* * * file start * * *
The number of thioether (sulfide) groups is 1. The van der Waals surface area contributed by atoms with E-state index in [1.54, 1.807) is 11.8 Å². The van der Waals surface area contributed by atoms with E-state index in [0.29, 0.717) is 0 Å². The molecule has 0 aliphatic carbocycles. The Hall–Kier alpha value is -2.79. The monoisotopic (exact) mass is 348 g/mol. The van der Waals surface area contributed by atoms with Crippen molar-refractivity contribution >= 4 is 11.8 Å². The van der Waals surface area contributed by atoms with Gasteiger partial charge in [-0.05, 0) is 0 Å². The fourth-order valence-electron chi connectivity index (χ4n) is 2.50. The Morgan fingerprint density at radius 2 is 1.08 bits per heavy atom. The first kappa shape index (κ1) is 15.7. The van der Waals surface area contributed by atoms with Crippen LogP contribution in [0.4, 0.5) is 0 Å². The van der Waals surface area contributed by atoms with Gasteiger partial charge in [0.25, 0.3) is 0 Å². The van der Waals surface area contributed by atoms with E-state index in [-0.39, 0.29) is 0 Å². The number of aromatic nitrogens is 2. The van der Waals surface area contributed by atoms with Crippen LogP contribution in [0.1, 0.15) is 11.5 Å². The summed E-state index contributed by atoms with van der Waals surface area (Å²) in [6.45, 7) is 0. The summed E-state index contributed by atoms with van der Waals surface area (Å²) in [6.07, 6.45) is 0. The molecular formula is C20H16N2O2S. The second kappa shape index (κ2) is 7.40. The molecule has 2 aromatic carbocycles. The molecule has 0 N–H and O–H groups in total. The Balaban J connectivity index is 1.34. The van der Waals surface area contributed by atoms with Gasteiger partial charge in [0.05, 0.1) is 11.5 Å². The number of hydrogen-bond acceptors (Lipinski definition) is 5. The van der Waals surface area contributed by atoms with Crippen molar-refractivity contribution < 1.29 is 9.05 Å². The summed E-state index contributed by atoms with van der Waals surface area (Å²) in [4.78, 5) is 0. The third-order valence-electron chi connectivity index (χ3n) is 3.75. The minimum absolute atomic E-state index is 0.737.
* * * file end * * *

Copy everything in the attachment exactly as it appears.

The number of thioether (sulfide) groups is 1. The van der Waals surface area contributed by atoms with E-state index in [1.54, 1.807) is 11.8 Å². The van der Waals surface area contributed by atoms with E-state index in [0.29, 0.717) is 0 Å². The molecule has 0 aliphatic carbocycles. The Hall–Kier alpha value is -2.79. The monoisotopic (exact) mass is 348 g/mol. The van der Waals surface area contributed by atoms with Crippen molar-refractivity contribution >= 4 is 11.8 Å². The van der Waals surface area contributed by atoms with Gasteiger partial charge in [-0.05, 0) is 0 Å². The fourth-order valence-electron chi connectivity index (χ4n) is 2.50. The Morgan fingerprint density at radius 2 is 1.08 bits per heavy atom. The first kappa shape index (κ1) is 15.7. The van der Waals surface area contributed by atoms with Crippen LogP contribution in [0.4, 0.5) is 0 Å². The van der Waals surface area contributed by atoms with Gasteiger partial charge in [0.25, 0.3) is 0 Å². The van der Waals surface area contributed by atoms with E-state index in [-0.39, 0.29) is 0 Å². The number of aromatic nitrogens is 2. The van der Waals surface area contributed by atoms with Crippen LogP contribution in [0.1, 0.15) is 11.5 Å². The summed E-state index contributed by atoms with van der Waals surface area (Å²) in [6.45, 7) is 0. The summed E-state index contributed by atoms with van der Waals surface area (Å²) in [6.07, 6.45) is 0. The molecular formula is C20H16N2O2S. The second kappa shape index (κ2) is 7.40. The molecule has 2 aromatic carbocycles. The molecule has 0 N–H and O–H groups in total. The Balaban J connectivity index is 1.34. The van der Waals surface area contributed by atoms with Gasteiger partial charge in [0.05, 0.1) is 11.5 Å². The number of hydrogen-bond acceptors (Lipinski definition) is 5. The van der Waals surface area contributed by atoms with Crippen molar-refractivity contribution < 1.29 is 9.05 Å². The summed E-state index contributed by atoms with van der Waals surface area (Å²) in [4.78, 5) is 0. The third-order valence-electron chi connectivity index (χ3n) is 3.75. The minimum absolute atomic E-state index is 0.737.